By way of a footnote to my write-up of Stephen Greenblatt's The Swerve I want to report that I did indeed read The Nature of Things by Lucretius, specifically a verse translation by A.E. Stallings (Penguin Classics). The original book is itself written in poetic form, so the effort to render it as poetry to English-speaking readers is extremely praiseworthy, and so far as I can tell (having no knowledge of Latin) is brilliantly executed.
Lucretius makes clear that he is using poetry to lure the reader in to his revolutionary theories, just as he makes frequent references to the gods and their stories as helpful metaphors and nothing more. For it is his belief that if the gods exist at all they have no interest in what humanity is doing and no capacity to influence human behavior. In the book Lucretius presents a theory borrowed from the Greek philosopher Epicurus: that all life is made up of atoms in ceaseless motion, combining and recombining, and, yes, with progress and change coming from the "swerve" of Greenblatt's title.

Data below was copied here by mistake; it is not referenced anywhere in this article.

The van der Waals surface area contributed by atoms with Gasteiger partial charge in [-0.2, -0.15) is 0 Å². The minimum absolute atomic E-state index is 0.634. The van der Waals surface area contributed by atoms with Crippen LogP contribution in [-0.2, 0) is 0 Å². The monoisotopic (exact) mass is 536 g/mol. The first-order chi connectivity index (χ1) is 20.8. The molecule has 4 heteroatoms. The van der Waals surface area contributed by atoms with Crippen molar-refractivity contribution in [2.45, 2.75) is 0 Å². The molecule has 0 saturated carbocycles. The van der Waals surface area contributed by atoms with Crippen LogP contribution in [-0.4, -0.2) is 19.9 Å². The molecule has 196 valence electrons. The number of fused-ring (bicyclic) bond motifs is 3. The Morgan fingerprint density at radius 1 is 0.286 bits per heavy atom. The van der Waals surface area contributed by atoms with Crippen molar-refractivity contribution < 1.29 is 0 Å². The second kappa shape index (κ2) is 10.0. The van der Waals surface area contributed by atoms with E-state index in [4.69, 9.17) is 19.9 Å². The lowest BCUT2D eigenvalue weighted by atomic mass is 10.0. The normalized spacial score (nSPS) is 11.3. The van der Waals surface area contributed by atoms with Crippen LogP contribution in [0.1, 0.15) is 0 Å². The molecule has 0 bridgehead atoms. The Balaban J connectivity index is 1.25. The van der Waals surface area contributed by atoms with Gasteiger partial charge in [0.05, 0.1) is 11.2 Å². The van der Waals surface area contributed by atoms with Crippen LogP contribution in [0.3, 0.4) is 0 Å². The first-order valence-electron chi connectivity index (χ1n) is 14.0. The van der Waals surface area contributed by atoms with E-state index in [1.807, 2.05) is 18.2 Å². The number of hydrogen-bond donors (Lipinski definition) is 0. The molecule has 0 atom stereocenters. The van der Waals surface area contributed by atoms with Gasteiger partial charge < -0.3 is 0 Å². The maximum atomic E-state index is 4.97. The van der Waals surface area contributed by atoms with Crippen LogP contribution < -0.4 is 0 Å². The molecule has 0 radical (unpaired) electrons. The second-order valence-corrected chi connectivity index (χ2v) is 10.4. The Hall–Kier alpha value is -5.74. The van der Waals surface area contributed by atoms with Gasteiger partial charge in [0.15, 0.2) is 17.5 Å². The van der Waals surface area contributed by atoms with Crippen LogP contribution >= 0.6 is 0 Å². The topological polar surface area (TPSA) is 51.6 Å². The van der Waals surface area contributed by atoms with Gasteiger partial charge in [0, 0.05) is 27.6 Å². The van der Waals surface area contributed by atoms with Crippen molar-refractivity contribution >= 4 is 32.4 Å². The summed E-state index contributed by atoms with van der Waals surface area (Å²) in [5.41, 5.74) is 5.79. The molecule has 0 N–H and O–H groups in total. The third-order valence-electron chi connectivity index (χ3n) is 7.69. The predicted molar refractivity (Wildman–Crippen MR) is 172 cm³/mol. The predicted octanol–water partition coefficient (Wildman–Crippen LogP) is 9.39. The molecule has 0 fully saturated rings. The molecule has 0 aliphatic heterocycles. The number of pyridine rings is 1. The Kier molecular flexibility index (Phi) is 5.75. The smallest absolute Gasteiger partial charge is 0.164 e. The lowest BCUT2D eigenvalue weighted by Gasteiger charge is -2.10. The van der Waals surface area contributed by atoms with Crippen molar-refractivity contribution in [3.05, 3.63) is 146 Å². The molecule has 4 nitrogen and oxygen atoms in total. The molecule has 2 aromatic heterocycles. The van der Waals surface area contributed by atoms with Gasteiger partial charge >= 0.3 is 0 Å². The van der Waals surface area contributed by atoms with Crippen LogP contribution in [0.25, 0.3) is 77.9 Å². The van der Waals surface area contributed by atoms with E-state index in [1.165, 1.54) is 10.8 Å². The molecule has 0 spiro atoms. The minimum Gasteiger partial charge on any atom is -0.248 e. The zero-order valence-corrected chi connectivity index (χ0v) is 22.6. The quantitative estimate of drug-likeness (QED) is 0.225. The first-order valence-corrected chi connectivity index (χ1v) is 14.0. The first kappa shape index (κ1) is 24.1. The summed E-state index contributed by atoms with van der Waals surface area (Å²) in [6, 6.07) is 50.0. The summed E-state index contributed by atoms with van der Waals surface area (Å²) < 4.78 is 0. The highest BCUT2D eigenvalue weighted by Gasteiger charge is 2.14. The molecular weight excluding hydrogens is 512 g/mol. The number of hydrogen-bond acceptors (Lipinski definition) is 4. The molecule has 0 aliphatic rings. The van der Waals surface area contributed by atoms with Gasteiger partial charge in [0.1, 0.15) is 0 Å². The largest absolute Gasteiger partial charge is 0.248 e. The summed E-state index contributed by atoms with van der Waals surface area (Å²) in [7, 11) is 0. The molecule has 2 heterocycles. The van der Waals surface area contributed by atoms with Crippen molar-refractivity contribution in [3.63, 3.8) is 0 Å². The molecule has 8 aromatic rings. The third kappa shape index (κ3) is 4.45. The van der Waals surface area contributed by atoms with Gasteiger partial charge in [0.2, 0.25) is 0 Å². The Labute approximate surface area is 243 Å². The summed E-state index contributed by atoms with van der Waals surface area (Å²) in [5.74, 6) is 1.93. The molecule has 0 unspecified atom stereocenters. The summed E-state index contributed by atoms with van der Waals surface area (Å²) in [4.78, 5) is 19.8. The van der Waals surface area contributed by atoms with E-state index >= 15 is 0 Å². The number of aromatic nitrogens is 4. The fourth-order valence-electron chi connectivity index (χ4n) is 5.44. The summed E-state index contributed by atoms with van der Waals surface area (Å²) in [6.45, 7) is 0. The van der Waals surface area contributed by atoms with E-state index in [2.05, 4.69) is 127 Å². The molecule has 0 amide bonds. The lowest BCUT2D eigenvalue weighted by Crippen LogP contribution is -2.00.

This is by no means a dry or academic work of philosophy: Lucretius set out to persuade the reader of his theories by all available means, sometimes comic, sometimes strident, sometimes purely poetic. One is quite frankly awed to find such a vivid reading experience in a book that is more than two thousand years old.
— Jeremy Nussbaum